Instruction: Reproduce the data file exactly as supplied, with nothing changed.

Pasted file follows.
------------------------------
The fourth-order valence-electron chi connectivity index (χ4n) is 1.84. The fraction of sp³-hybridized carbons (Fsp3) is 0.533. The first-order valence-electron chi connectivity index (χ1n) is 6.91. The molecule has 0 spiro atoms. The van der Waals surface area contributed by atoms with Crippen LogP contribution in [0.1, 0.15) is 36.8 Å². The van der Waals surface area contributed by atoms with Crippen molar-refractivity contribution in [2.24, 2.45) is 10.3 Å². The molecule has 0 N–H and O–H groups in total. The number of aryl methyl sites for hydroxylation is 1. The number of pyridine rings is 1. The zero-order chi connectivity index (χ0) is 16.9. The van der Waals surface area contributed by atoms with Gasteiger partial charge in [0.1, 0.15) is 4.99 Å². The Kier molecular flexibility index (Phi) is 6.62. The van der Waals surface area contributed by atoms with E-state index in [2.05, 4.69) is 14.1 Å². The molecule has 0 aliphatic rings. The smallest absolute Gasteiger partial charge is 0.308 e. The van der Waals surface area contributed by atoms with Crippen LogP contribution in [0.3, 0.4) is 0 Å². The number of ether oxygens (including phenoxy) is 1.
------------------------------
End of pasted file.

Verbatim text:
The fourth-order valence-electron chi connectivity index (χ4n) is 1.84. The fraction of sp³-hybridized carbons (Fsp3) is 0.533. The first-order valence-electron chi connectivity index (χ1n) is 6.91. The molecule has 0 spiro atoms. The van der Waals surface area contributed by atoms with Crippen LogP contribution in [0.1, 0.15) is 36.8 Å². The van der Waals surface area contributed by atoms with Crippen molar-refractivity contribution in [2.24, 2.45) is 10.3 Å². The molecule has 0 N–H and O–H groups in total. The number of aryl methyl sites for hydroxylation is 1. The number of pyridine rings is 1. The zero-order chi connectivity index (χ0) is 16.9. The van der Waals surface area contributed by atoms with Gasteiger partial charge in [0.1, 0.15) is 4.99 Å². The Kier molecular flexibility index (Phi) is 6.62. The van der Waals surface area contributed by atoms with E-state index in [2.05, 4.69) is 14.1 Å². The molecule has 0 aliphatic rings. The smallest absolute Gasteiger partial charge is 0.308 e. The van der Waals surface area contributed by atoms with Crippen LogP contribution in [0.3, 0.4) is 0 Å². The number of ether oxygens (including phenoxy) is 1.